Nisqually Tribe’s sovereignty summit focuses on MMIWP crisis

Chay Squally and Sarah Colleen Sotomish at the Nisqually Indian Tribal Summit on May 4. Photo courtesy of Debbie Preston.
Chay Squally and Sarah Colleen Sotomish at the Nisqually Indian Tribal Summit on May 4. (Courtesy: Debbie Preston)



Washington state has one of the largest numbers of missing and murdered Indigenous peoples cases in the nation.

On May 4, the Nisqually Indian Tribe’s annual Protecting Our Sovereignty Tribal Summit focused on the Missing and Murdered Indigenous People (MMIP) crisis. 

“Protecting our sovereignty isn’t just about protecting our rights to govern each other,” said Chay Squally, fifth council member of the Nisqually Indian Tribe. “It’s also about protecting our people, our women, our girls, even our men, the next seven generations, we have to protect everyone.”

Friday, May 5, is MMIP Awareness Day.

Recent legislation and partnerships with federal, state, local, and tribal entities to investigate cases aim to curtail the Missing and Murdered Indigenous Women and People crisis. MMIWP is a prevalent issue in Washington. 

“Any Indigenous person you know is going through this right now. They have been through this, and they know even more people that are going through this, missing their relatives,” Squally said.

A 2018 report from the Urban Indian Health Institute collected data from 71 urban cities and ranked Washington as having the second-highest number of known cases. The Government Accountability Office issued a report in 2021, showing the total number of these cases is unknown because of Indigenous peoples’ mistrust of law enforcement and a lack of clear reporting requirements. According to the Pierce County Missing & Murdered Indigenous People website, there are 19 missing Indigenous people from the county.

The recent legislation in the state, such as the alert system for missing Indigenous peoples and the establishment of a MMIWP cold case unit, is encouraging, Squally said.

“That really honors people like me who have gone through it and other families that are going through this. It’s amazing,” Squally said.

Advocates of the issues said legislation is a part of the work that must be done on the MMIWP crisis, as is awareness and reducing the stigma of women speaking about violence against them.

“I guess it just starts with people who aren’t afraid to speak up,” Squally said. 

The council member was once in an abusive relationship and found it important to share her experiences to point out that violence and abuse is not okay.

“I guess, sharing our story more, sharing these violent stories, survival stories, is what is going to save our girls.” Squally said. “We have to call these abusers out, we have to share our experience.”

When Squally shared what happened to her, she faced pushback. At one point, she said she felt the need to share police reports that depicted graphic details about the abuse she experienced.

“I shared it because I felt like they’re not going to believe me until they see it,” Squally said.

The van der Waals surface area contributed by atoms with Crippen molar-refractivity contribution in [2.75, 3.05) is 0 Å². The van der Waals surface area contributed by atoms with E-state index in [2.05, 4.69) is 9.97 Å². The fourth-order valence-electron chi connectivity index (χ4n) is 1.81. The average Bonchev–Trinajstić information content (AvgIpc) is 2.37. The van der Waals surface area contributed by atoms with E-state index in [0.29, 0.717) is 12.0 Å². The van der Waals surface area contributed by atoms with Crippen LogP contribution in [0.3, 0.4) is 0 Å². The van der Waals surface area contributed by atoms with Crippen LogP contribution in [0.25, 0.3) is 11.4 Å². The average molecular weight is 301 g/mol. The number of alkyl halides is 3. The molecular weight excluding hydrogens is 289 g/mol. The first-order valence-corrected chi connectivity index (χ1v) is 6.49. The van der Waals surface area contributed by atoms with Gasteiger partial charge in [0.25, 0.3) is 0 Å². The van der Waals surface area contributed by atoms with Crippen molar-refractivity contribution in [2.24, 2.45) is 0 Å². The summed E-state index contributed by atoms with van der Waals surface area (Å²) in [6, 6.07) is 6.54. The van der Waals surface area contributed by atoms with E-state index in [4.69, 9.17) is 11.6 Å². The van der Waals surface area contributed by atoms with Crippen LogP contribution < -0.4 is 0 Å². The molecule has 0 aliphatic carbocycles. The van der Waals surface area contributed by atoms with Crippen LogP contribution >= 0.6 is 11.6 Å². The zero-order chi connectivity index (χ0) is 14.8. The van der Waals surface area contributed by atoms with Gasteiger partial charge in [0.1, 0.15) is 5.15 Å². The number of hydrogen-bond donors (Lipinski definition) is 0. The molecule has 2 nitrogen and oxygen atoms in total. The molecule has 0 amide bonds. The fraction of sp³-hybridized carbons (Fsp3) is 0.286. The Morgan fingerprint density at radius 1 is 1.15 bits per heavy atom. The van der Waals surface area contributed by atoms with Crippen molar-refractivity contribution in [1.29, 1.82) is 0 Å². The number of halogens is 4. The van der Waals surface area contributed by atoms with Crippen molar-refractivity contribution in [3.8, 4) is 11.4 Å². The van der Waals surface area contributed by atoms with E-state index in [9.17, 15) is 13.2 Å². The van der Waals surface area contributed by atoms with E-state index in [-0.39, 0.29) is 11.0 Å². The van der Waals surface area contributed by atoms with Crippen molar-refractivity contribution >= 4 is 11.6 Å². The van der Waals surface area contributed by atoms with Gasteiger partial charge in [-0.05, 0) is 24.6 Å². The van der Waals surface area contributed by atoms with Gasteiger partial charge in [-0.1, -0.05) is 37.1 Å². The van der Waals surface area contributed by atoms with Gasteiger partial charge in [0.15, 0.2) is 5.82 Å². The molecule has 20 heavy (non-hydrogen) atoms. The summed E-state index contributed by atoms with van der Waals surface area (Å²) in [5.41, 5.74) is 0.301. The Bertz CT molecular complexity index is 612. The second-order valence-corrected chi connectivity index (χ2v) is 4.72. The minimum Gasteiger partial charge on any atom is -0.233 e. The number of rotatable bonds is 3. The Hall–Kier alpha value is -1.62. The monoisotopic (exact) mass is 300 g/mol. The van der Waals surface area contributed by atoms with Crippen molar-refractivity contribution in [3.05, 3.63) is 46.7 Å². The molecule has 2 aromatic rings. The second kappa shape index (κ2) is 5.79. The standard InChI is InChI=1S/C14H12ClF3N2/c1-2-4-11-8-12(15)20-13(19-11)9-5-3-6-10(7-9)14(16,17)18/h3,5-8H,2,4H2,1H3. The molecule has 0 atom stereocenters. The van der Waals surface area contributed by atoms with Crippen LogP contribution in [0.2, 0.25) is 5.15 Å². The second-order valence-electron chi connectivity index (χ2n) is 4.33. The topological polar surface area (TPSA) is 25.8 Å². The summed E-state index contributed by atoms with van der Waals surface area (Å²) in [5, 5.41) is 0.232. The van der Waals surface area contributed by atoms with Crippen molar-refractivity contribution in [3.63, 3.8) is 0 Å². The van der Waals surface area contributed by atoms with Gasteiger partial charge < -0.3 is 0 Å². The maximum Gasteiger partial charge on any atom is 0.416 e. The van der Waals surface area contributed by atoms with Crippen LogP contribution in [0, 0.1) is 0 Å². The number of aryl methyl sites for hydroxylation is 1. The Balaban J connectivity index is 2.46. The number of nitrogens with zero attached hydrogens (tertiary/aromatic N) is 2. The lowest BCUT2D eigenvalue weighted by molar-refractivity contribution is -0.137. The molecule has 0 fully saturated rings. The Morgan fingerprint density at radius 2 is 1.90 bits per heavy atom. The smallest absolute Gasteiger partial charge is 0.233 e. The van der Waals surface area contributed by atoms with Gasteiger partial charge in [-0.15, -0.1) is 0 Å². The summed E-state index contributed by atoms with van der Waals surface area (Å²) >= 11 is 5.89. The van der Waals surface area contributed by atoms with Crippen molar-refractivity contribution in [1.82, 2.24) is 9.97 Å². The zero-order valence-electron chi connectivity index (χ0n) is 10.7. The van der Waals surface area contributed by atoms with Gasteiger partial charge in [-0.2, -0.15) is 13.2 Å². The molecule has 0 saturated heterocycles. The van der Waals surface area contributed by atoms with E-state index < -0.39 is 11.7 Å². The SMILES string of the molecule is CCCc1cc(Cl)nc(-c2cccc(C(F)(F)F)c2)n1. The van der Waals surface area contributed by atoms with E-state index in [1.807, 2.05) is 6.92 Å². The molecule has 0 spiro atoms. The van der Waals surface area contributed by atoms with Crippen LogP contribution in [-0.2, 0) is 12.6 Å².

That stigma is a common experience for victims of violence. Sarah Colleen Sotomish is the senior counsel on tribal relations for Pierce County and a citizen of the Quinault Nation. Sotomish experienced abuse as a child and was the victim of rape while in law school.

Sotomish decided to pursue prosecution because she said she wanted to help the next generation.

There is a continuum of violence and abuse, including child abuse, sexual abuse, human trafficking, domestive violence and rape, she said. These facets all need to be addressed to break the cycle, and help victims.

“A lot of them may end up missing and murdered Indigenous women, people,” Sotomish said.

Sotomish said her first husband abused her, and eventually, one particularly traumatic experience caused her to leave and file for divorce. 

“That is something I haven’t really talked about publicly,” Sotomish said. “I think it’s important that people hear our voices.”

She said she feels the attention to and work to stop this violence is getting stronger every day.

“We’re seeing entities, whether it’s the FBI, Department of Justice, counties, cities and tribes, getting together and saying, ‘We need to stop this. We all need to work together and stop it,’” Sotomish said. “I’m just glad that I can play a little part in it.”

The Violence Against Women Reauthorization Act in 2013 (VAWA) gave back to tribes the ability to exercise jurisdiction to prosecute, convict and sentence Native and non-Native perpetrators of domestic or intimate partner violence on Native reservations. 

While she feels VAWA is a positive thing, she wants more resources, including more prosecutors for tribal courts and special investigators for tribal government.

“Resources are pretty slim, and sometimes that impedes justice,” Sotomish said. 

The act ensured tribes no longer need federal approval for criminal jurisdiction over non-Indians. However, to prosecute non-Indian offenders, tribal governments must comply with VAWA statutory requirements.

Awareness of the MMIWP issue is crucial, like the alert system, which can allow people to stop something before it is too late, Sotomish said.

“I really don’t want my family, my friends, families, children and children’s children, to have to go through what I went through,” Sotomish said. “We need to all work together to stop it. Stop the violence.”